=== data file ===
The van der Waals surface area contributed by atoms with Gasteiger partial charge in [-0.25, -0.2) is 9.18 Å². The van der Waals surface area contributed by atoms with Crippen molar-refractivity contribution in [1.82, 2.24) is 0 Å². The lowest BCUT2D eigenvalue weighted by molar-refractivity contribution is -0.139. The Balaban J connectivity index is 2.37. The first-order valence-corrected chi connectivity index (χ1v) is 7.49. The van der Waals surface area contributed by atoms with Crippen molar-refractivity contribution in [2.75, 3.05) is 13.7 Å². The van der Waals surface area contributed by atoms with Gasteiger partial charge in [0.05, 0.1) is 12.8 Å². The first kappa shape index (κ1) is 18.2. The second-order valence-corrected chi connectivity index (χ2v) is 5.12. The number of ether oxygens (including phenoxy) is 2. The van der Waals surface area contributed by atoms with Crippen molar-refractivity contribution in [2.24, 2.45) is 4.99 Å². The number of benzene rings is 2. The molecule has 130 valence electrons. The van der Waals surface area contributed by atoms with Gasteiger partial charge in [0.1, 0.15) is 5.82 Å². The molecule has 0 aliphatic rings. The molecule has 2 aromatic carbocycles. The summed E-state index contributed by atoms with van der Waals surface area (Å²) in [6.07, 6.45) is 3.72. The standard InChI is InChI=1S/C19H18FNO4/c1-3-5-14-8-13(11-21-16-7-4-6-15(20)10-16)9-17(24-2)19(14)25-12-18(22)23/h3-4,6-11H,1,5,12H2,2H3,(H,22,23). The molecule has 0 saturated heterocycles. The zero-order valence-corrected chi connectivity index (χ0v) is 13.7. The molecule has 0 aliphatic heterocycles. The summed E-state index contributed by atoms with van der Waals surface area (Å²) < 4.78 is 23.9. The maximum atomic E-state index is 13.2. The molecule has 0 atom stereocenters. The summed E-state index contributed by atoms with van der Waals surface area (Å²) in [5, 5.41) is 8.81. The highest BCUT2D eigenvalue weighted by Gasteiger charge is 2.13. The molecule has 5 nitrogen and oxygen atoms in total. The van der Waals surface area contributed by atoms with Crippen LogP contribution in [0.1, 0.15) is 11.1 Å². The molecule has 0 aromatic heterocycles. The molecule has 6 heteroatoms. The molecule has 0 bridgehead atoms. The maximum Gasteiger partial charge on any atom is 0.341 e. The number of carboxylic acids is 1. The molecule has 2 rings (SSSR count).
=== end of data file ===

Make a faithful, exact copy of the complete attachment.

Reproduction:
The van der Waals surface area contributed by atoms with Gasteiger partial charge in [-0.25, -0.2) is 9.18 Å². The van der Waals surface area contributed by atoms with Crippen molar-refractivity contribution in [1.82, 2.24) is 0 Å². The lowest BCUT2D eigenvalue weighted by molar-refractivity contribution is -0.139. The Balaban J connectivity index is 2.37. The first-order valence-corrected chi connectivity index (χ1v) is 7.49. The van der Waals surface area contributed by atoms with Crippen molar-refractivity contribution in [2.75, 3.05) is 13.7 Å². The van der Waals surface area contributed by atoms with Gasteiger partial charge in [0.05, 0.1) is 12.8 Å². The first kappa shape index (κ1) is 18.2. The second-order valence-corrected chi connectivity index (χ2v) is 5.12. The number of ether oxygens (including phenoxy) is 2. The van der Waals surface area contributed by atoms with Crippen molar-refractivity contribution in [2.24, 2.45) is 4.99 Å². The number of benzene rings is 2. The molecule has 130 valence electrons. The van der Waals surface area contributed by atoms with Gasteiger partial charge in [0.1, 0.15) is 5.82 Å². The molecule has 0 aliphatic rings. The molecule has 2 aromatic carbocycles. The summed E-state index contributed by atoms with van der Waals surface area (Å²) in [6.07, 6.45) is 3.72. The standard InChI is InChI=1S/C19H18FNO4/c1-3-5-14-8-13(11-21-16-7-4-6-15(20)10-16)9-17(24-2)19(14)25-12-18(22)23/h3-4,6-11H,1,5,12H2,2H3,(H,22,23). The molecule has 0 saturated heterocycles. The zero-order valence-corrected chi connectivity index (χ0v) is 13.7. The molecule has 0 aliphatic heterocycles. The summed E-state index contributed by atoms with van der Waals surface area (Å²) < 4.78 is 23.9. The maximum atomic E-state index is 13.2. The molecule has 0 atom stereocenters. The summed E-state index contributed by atoms with van der Waals surface area (Å²) in [5, 5.41) is 8.81. The highest BCUT2D eigenvalue weighted by Gasteiger charge is 2.13. The molecule has 5 nitrogen and oxygen atoms in total. The van der Waals surface area contributed by atoms with Crippen LogP contribution in [0.1, 0.15) is 11.1 Å². The molecule has 0 aromatic heterocycles. The molecule has 6 heteroatoms. The molecule has 0 bridgehead atoms. The maximum Gasteiger partial charge on any atom is 0.341 e. The number of carboxylic acids is 1. The molecule has 2 rings (SSSR count).